By Makau Mutua
I disagree – vigorously – with Jubilee’s David Murathe on most issues. However, that wasn’t always the case. At the University of Nairobi, we ganged up as student leaders against the repressive Moi-Kanu kleptocracy to fight corruption and dictatorship.
Mr Murathe was a fearless frontline fighter. There are many pictures in the Daily Nation archives of him and me with other student leaders in May 1981 directing hordes of protesting students in the heart of Nairobi.
That Murathe is largely gone today, but every so often, I am pleased to see fleeting flashes of his former self. One such occasion has been his unbending position that Kikuyu and Kalenjin men must sit out the 2022 contest for State House.
I say “men” because I believe Mr Murathe thinks a camel has a better chance of going through the eye of a needle than a woman being elected president of Kenya. The prohibition applies only to men. I differ with him about a woman having no chance.
My view is that women from Central Kenya and the Rift Valley regions suffer the same barriers of rising to the presidency that citizens of 43 other communities – men and women – chafe under.
Thus, I wouldn’t exclude women from these two regions running for State House in 2022, but I would definitely, like Mr Murathe, dissuade men from these communities. I am not saying they have no right to run. They do, but shouldn’t.
It’s just six decades since the British imperialists left Kenya. That is a short window in a country’s life. However, it’s long enough to create deep-seated hatreds and asymmetries of power among nationalities. In that period, Kenya has had four heads of state – Mzee Jomo Kenyatta, Daniel arap Moi, Emilio Mwai Kibaki, and Uhuru Muigai Kenyatta.
Domination and hegemony
Three of those have been Kikuyu. Two of them are father and son. One was Kalenjin, but he ruled for almost half the life of the republic.
That’s total and complete domination and hegemony of two communities over all others. That’s not you how you build a post-colonial nation of 40-plus disparate nationalities. This is unarguable to anyone who’s studied the African post-colonial state.
It is hegemonic husbandry of the state by one group that’s been the bane of the African state. Many collapsed simply because the state wasn’t perceived as inclusive. I know all the counter-arguments against my position.
Many of them can’t buy you a cheap cup of tea. Everyone has a constitutional right to run. We are all individuals, not organic members of our nationalities. It’s not the nationality that’s elected to State House, but the individual.
The group doesn’t benefit simply because one of their own is elected president. These arguments might be true, but they are flapdoodle – utter jibba jabba! Power and public consciousness, or zeitgeist, don’t work that way. Perceptions are real, and confer legitimacy, or illegitimacy.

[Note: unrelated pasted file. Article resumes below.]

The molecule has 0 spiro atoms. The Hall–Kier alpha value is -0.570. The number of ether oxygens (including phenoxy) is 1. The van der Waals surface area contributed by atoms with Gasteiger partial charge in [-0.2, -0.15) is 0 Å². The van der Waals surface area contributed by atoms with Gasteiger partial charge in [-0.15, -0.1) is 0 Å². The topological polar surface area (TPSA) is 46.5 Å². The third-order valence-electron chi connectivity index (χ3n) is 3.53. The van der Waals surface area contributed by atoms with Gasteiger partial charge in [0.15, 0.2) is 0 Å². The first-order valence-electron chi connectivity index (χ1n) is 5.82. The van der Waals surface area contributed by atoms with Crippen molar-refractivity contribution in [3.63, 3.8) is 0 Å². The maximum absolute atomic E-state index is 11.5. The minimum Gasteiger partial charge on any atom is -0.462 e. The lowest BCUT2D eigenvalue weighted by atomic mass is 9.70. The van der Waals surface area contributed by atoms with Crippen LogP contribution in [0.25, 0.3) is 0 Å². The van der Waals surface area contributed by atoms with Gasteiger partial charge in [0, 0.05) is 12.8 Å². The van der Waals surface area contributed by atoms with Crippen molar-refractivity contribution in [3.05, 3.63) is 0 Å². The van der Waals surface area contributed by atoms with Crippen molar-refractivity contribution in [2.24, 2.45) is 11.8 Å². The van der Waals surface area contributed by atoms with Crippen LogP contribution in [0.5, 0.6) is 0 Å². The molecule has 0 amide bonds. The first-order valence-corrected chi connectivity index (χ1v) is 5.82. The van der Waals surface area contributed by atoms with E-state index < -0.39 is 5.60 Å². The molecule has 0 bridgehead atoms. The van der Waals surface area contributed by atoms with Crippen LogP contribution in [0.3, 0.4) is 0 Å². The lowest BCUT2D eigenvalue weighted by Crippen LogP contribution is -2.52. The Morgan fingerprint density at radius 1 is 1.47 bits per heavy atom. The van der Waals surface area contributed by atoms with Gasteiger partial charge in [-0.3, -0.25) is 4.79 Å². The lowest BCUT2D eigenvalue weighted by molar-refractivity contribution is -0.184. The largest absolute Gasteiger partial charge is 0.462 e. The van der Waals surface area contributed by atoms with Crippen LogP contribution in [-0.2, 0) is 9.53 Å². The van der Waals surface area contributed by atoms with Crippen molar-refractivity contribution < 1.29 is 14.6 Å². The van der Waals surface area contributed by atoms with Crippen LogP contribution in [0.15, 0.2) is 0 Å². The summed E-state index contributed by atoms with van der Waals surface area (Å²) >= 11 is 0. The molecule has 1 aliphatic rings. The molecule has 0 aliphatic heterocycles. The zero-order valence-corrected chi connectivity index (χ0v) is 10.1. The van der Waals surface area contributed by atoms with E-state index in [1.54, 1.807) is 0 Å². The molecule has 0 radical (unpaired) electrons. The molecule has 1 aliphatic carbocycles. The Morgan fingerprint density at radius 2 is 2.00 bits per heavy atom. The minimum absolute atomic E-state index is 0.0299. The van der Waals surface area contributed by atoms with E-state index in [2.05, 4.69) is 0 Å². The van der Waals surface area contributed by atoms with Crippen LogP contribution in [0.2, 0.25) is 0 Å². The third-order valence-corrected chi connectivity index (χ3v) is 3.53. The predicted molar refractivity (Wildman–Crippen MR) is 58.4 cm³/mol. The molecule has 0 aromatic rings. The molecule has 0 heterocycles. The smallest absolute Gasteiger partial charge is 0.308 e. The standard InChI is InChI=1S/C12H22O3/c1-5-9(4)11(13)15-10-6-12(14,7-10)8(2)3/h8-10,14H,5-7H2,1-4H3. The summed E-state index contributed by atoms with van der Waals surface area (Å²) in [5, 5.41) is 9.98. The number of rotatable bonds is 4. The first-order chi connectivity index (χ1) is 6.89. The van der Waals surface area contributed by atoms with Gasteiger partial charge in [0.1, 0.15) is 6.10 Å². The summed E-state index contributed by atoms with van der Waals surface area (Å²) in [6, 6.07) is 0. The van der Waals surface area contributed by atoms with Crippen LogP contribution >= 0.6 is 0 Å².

To make matters even worse, the four rulers from the two communities have impoverished and misgoverned the country. Each one of them compounded the grave mistakes, crimes, and errors of their predecessor. They all further tribalised the state. They all normalised corruption.
They all committed grave human rights violations. They all retarded our country. Where Kenya and South Korea were at the same level of development in 1960s, today the latter’s economy is in the top 12 globally while Kenya languishes in the basement at an abominable 61st.
Kenya’s per capita is $2,000 while South Korea’s is $31,000. The difference between the two countries is the quality of leadership. Our political elite is myopic and lacks vision.
The textbook definition of stupidity is doing the same thing and expecting different results. I am not saying not electing a man from either of the two communities will catapult us into the First World.
No, but it might change our dynamics so long as we don’t go into that same petri-dish of an elite that’s bereft of ideas, except how to loot and steal from the public purse. If you doubt me, look at Ethiopia next door, or Sudan.
They are on the move politically and economically, even if the old systems and norms are fighting back. We must de-tribalise the state and kill the notion of ethnic exceptionalism, or entitlement to rule.
We must shake things up. I know most people think Mr Murathe is trying to block Deputy President William Ruto. That may be so, but it doesn’t mean two things can’t be true at the same time. Mr Ruto was probably not yet in his political diapers when Mr Murathe and I were slugging it out with Kanu.
Today, both are at the centre of our politics on opposite ends. But Mr Murathe’s call for Kalenjin and Kikuyu men to sit out the 2022 contest for State House is patriotic. If his wishes come to pass, Kenya will be the better off for it.
Makau Mutua is Dean and SUNY Distinguished Professor at SUNY Buffalo Law School and Chair of the KHRC.